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Partnership between local food pantry and Burrell Behavioral Health aims to help those with mental health needs

Least of These Be Well Bell designed by Michele Pierce
Michele Skalicky
Least of These Be Well Bell designed by Michele Pierce

Least of These is part of Burrell's Be Well Initiatives.

A food pantry and a nonprofit that provides mental health care have teamed up to reach more people in southwest Missouri. And they’re doing it in part, through a bell.

Least of These in Ozark is a partner of the Be Well Initiatives at Burrell Behavioral Health.

Bailey Pyle, licensed clinical provider for Be Well, said they work with participating organizations to promote brain health.

Organizations receive large bells painted by local artists that contain a QR Code that anyone can scan 24/7 to be immediately directed to services. Pyle said the bell is a symbol of hope.

"It serves as a visual reminder of ending stigma associated with brain health, inspiring lives worth living and reducing suicide," Pyle said.

The bells represent brain health in the community and are symbols that "our whole health is welcomed here," she said.

Least of These recently unveiled its Be Well Bell.

Michele Pierce, client services coordinator for Least of These -- and a professional artist -- designed the bell. She painted foods from different cultures in every color of the visual spectrum.

"I feel very much our individual health is tied to the health of the planet," she said. "Every single thing, every organism, is tied to one another, and it's really important to me at this moment in time that people are made aware of that fact and also the fact that — if we're not careful — our planet is not going to be able to sustain life as we know it."

Least of These Be Well Bell designed by Michele Pierce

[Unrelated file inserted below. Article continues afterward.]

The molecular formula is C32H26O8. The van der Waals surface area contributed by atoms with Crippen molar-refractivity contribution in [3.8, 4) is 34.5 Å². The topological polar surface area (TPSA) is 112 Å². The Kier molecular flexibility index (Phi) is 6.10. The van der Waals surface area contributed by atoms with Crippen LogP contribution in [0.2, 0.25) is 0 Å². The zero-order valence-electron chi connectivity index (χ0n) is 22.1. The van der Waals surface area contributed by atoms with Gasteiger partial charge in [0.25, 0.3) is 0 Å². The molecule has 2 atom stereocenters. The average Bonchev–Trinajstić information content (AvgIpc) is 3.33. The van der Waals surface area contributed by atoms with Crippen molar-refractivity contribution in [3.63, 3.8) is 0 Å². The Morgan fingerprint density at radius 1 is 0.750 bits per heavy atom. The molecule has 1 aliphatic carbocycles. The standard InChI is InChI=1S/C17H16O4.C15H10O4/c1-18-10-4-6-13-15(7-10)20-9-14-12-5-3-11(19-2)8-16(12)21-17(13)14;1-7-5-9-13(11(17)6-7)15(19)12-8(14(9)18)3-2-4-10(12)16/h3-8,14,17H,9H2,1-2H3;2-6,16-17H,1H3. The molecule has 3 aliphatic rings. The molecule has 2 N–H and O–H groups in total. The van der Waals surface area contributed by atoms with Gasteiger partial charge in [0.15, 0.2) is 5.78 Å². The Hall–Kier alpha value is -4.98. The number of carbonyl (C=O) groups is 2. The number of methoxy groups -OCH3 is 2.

Michele Skalicky
Least of These Be Well Bell designed by Michele Pierce

Least of These has served those who need help with food in Christian County for 25 years, and it's seen the need grow significantly. Its executive director Kristy Carter said they are seeing more families now than they ever saw during the pandemic as people struggle to make ends meet during a time of higher prices for food, rent, utilities and gas.

She said they have counselors available during food distributions who can connect people with mental health services if they need it.

Most of their clients are experiencing or have experienced some sort of trauma, said Carter, "and just coming to the food pantry and not having enough money to feed your family is traumatic."

The Be Well Bell will be another way the nonprofit will help improve the community's brain health, she said.

Least of These will place the bell outside its building in Ozark so anyone can access it and get care when they need it.

Michele Skalicky has worked at KSMU since the station occupied the old white house at National and Grand. She enjoys working on both the announcing side and in news and has been the recipient of statewide and national awards for news reporting. She likes to tell stories that make a difference. Michele enjoys outdoor activities, including hiking, camping and leisurely kayaking.